WASHINGTON — Attorney General Michael Mukasey and three other top Bush administration officials are weighing in against legislation that would allow reporters to protect the identities of confidential sources who provide sensitive, sometimes embarrassing information about the government.
The "Free Flow of Information Act" proposed by Republican Sen. Arlen Specter could harm national security and would encourage more leaks of classified information, the four officials wrote in letters to senators made public yesterday.
The legislation gives an overly broad definition of journalists that "can include those linked to terrorists and criminals," wrote Mukasey and National Intelligence Director Mike McConnell.
"All individuals and entities who 'gather' or 'publish' information about 'matters of public interest' but who are not technically designated terrorist organizations, foreign powers or agents of a foreign power will be entitled to the bill's protections," Mukasey and McConnell stated in their joint letter.
Specter, the top Republican on the Senate Judiciary Committee, responded: "My staff met today with DNI and DoJ officials regarding the concerns expressed in the letter, and we are considering them."
"I think the legislation has an important purpose," Specter added. "I think we can make reasonable accommodations to their concerns, and we're working on it."
In a separate letter, Defense Secretary Robert Gates said the nation would be more vulnerable to "adversaries' counterintelligence efforts to recruit" those shielded by the bill.
Homeland Security Secretary Michael Chertoff said the bill would create roadblocks to gathering information "from anyone who can claim to be a journalist, including bloggers" and Internet service providers.
The opposition of the top Bush administration officials follows recent high-profile episodes in which reporters have fought efforts to reveal their government sources.
Former USA Today reporter Toni Locy is seeking to reverse a contempt of court citation for refusing to reveal her Justice Department and FBI sources for stories about the criminal investigation of the 2001 anthrax attacks.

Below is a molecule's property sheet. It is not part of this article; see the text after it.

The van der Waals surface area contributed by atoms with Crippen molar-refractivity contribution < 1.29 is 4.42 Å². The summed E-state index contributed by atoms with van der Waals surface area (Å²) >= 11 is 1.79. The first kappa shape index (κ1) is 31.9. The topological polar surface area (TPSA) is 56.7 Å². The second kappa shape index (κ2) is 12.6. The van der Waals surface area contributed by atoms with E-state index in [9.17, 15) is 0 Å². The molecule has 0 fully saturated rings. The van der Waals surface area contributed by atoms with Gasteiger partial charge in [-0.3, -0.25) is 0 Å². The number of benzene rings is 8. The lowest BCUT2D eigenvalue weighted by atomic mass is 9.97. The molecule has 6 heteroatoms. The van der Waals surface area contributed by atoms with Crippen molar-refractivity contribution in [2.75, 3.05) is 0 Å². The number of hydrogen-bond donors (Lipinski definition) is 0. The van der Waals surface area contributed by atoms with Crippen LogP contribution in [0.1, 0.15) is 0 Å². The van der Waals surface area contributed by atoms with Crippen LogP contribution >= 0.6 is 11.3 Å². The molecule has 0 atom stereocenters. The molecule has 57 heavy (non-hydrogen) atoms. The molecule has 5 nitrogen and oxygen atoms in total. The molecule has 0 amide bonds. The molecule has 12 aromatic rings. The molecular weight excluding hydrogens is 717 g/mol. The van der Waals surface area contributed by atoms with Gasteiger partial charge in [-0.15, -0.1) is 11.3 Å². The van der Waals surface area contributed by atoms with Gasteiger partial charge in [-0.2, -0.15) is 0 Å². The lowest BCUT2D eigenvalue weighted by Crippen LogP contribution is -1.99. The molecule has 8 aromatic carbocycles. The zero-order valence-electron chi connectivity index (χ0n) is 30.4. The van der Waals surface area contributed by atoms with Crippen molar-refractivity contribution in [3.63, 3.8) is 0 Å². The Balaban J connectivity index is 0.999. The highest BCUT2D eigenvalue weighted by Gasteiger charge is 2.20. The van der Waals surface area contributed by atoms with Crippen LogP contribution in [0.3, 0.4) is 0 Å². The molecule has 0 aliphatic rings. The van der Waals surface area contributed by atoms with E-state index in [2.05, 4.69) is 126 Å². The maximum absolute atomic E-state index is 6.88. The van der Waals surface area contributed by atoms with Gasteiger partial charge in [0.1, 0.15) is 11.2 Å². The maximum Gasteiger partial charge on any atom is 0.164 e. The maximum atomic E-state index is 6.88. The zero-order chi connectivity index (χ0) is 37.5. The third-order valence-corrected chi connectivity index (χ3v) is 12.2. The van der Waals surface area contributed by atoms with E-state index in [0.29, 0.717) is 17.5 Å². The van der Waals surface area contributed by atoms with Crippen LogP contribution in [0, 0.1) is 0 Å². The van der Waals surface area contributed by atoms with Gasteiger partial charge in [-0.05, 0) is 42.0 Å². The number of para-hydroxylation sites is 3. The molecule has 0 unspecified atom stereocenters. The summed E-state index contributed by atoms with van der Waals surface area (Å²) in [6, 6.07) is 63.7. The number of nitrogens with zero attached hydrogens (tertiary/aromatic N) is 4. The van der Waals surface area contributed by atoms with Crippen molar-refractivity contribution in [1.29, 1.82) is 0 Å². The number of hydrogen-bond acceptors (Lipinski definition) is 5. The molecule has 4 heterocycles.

Among the government leakers of CIA operative Valerie Plame's identity, it turns out, were President Bush's then-top political adviser, Karl Rove, and Vice President Dick Cheney's former chief of staff, I. Lewis "Scooter" Libby.
Former New York Times reporter Judith Miller spent 85 days in jail for refusing to identify Libby to investigators.
The leaks of Plame's identity occurred after Plame's husband publicly accused the administration of twisting prewar intelligence to exaggerate the Iraqi threat.
Special Counsel Patrick Fitzgerald eventually won convictions against Libby for perjury, obstruction and lying to the FBI. Bush commuted Libby's 30-month prison sentence.
Co-sponsors on the bill include Senate Judiciary Committee Chairman Patrick Leahy and Sens. Barbara Boxer, Christopher Dodd, Charles Schumer and Tim Johnson, all Democrats; along with Republican Sens. Lindsey Graham of South Carolina and Richard Lugar of Indiana.
“We've already sought to address these security concerns in a careful way," Schumer said in a statement. "The administration ought to overcome its visceral dislike of the media and do the right thing."